Charlotte, to her intense relief, was back in London. Even though Miss Knight described Warwick House as ‘miserably out of repair, and almost falling into ruins’, it was, she said ‘a seat of happiness to Princess Charlotte compared to Lower Lodge at Windsor’. The present arrangement was that she and her charge were to be one week in London and one at Lower Lodge. But Charlotte was ‘anxiously desirous’, said Miss Knight, ‘to remain in Town as much as possible.’ There, the prospect of a more entertaining life opened out: ‘when in Town we were to dine at Carlton House, to go to the Play and Opera, and to have a party at Warwick House, besides balls and great parties at Carlton House.’ And indeed, this gay life seemed to be beginning when Miss Knight, two days after her arrival, was invited to accompany the young Princess to dinner with her father.

‘We went at 7, and I was presented to the Regent in form.’ But she was surprised to find no ladies present, only Miss Goldsworthy, the Princesses’ governess, now very old, very deaf, and inclined to drop asleep over her dinner. However, there were three Royal Dukes, York, Cumberland and Cambridge, and Miss Knight’s feelings, so easily upset, were appeased by their princely graciousness. She could find no fault with the meal or with the surroundings; the rooms were ‘fitted up with great splendour and elegance’, though far too hot.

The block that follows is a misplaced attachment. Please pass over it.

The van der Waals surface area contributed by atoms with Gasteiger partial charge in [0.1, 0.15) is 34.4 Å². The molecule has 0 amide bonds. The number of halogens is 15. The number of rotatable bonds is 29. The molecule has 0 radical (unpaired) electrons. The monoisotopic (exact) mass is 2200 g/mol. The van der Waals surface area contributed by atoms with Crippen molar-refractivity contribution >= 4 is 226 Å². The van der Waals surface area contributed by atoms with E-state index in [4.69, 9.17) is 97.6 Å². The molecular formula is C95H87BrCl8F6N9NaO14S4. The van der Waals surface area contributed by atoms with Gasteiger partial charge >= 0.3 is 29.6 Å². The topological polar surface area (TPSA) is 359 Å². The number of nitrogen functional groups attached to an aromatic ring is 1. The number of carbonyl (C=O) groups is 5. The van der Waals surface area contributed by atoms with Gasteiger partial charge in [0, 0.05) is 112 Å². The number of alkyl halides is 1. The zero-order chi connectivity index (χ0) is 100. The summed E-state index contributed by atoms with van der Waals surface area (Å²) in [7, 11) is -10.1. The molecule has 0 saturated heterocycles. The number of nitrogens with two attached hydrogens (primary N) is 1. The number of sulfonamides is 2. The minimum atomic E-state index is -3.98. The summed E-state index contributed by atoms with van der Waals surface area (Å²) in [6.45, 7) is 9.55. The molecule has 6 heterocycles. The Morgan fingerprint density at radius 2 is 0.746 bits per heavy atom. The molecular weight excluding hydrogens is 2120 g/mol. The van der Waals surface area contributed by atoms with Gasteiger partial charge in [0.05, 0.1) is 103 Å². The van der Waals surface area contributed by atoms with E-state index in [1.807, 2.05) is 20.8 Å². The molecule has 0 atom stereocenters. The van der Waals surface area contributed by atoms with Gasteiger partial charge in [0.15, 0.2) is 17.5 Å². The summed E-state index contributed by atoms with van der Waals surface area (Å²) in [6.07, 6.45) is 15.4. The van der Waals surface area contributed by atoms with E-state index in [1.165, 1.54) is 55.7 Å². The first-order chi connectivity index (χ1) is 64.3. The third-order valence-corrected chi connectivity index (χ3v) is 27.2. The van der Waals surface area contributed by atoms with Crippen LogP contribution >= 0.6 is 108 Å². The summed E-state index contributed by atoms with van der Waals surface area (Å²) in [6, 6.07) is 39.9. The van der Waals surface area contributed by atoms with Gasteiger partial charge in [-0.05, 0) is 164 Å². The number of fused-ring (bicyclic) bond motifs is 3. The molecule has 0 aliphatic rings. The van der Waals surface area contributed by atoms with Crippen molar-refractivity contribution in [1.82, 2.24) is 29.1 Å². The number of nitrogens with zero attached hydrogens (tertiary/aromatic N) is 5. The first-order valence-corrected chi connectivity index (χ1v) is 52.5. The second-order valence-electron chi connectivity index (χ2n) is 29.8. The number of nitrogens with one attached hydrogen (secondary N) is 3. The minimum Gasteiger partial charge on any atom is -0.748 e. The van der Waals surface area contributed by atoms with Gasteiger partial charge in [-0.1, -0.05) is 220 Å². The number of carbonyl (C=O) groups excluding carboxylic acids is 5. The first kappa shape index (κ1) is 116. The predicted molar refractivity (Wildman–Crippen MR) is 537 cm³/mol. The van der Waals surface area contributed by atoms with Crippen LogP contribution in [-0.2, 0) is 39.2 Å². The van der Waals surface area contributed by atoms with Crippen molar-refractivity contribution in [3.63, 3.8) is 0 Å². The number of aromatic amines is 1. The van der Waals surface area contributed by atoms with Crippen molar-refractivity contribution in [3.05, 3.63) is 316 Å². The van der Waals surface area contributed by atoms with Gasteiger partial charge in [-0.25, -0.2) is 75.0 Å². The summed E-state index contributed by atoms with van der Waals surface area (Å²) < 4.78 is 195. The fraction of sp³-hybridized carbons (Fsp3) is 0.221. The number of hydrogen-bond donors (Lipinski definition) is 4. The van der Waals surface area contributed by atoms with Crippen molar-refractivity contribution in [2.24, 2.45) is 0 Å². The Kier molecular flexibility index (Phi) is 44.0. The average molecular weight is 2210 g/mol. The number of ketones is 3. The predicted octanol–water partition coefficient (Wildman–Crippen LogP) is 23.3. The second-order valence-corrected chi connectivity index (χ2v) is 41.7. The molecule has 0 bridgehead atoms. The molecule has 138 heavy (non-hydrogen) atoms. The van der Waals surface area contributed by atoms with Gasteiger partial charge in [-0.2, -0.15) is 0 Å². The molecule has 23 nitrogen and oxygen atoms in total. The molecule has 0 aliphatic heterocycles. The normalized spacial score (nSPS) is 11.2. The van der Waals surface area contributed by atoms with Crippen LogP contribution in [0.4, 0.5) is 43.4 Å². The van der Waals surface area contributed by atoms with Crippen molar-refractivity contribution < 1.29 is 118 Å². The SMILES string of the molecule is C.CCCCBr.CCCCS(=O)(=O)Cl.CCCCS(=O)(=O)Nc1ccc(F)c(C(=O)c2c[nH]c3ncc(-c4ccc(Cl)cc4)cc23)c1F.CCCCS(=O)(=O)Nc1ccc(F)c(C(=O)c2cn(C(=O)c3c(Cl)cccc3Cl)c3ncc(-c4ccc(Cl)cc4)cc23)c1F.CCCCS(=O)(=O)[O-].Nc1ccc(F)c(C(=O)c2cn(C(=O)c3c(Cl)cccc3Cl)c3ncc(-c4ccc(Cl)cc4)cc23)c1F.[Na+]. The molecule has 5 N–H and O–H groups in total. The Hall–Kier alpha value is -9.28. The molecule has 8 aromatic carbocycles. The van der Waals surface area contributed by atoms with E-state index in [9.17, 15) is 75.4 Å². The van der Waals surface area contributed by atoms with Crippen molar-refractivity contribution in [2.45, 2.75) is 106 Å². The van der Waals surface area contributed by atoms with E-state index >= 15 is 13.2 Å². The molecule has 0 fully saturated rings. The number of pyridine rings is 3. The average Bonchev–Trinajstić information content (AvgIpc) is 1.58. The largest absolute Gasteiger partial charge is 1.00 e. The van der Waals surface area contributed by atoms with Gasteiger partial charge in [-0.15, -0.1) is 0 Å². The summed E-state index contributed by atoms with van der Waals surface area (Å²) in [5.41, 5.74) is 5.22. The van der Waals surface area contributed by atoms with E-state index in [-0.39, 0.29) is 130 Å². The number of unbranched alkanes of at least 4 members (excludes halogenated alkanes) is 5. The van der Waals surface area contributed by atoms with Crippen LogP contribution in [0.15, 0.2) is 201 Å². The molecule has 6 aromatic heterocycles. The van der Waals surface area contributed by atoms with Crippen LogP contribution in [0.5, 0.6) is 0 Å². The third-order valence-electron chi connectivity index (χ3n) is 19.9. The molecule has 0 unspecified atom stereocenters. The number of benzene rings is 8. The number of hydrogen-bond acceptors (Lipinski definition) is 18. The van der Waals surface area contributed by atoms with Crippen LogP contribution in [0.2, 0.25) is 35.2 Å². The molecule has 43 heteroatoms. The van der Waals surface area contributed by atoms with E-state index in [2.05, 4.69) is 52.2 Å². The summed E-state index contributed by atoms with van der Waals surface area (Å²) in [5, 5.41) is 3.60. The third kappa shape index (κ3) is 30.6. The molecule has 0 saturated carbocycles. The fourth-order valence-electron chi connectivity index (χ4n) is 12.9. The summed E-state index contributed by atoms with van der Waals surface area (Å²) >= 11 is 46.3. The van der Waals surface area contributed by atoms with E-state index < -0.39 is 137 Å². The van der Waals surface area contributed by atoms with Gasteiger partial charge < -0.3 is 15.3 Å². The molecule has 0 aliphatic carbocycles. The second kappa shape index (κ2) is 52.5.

But she could not approve of her host’s manner to his daughter. He hardly spoke to her, and showed her no affection. ‘His greatest attentions,’ she wrote, ‘were for Miss Goldsworthy,’ to whom he evidently chose to show more favour than the daughter of Sir Joseph Knight. Her conclusion was that ‘every consideration was to be sacrificed to the plan of keeping the Princess Charlotte as long as possible a child; and consequently, whoever belonged to her was to be thought a nurse or preceptress, inferior, of course, to the nurses and preceptresses of the Princesses her aunts’. Although inclined to be huffy on her own account, Miss Knight was far more concerned on Charlotte’s, now that she had seen her vis-a-vis her father.

When they returned to Windsor, Cornelia found this opinion confirmed. The Duchess of Leeds’s daughter was considered by the Queen to be a suitable companion for Charlotte, and parties were to be given of ‘young ladies not present’ – or, as Miss Knight put it scornfully, ‘children’s balls’. She was as indignant as Charlotte, whom she described as having ‘in understanding, penetration and stature…become a woman’.

It must also be remembered that Charlotte had already had a love affair, was attractive to men, and enjoyed their company. The Prince was aware of this, and warned Miss Knight in the course of an evening party that she must see that there was no nonsense with the Duke of Gloucester. The Duke, who was known as Silly Billy, was thirty-seven and a gift to the caricaturists, but he was kind and friendly: perhaps, though, from later events, the Prince’s instincts were right, for the time came when Charlotte was quite ready to accept her goggle-eyed cousin Gloucester as a suitor.

[an extract from ‘Prinny’s Daughter: A Biography of Princess Charlotte of Wales’ by Thea Home]

2ndDukeOfGloucester

Picture: Portrait of Prince William Frederick, Duke of Gloucester and Edinburgh by an unknown artist, 1813-22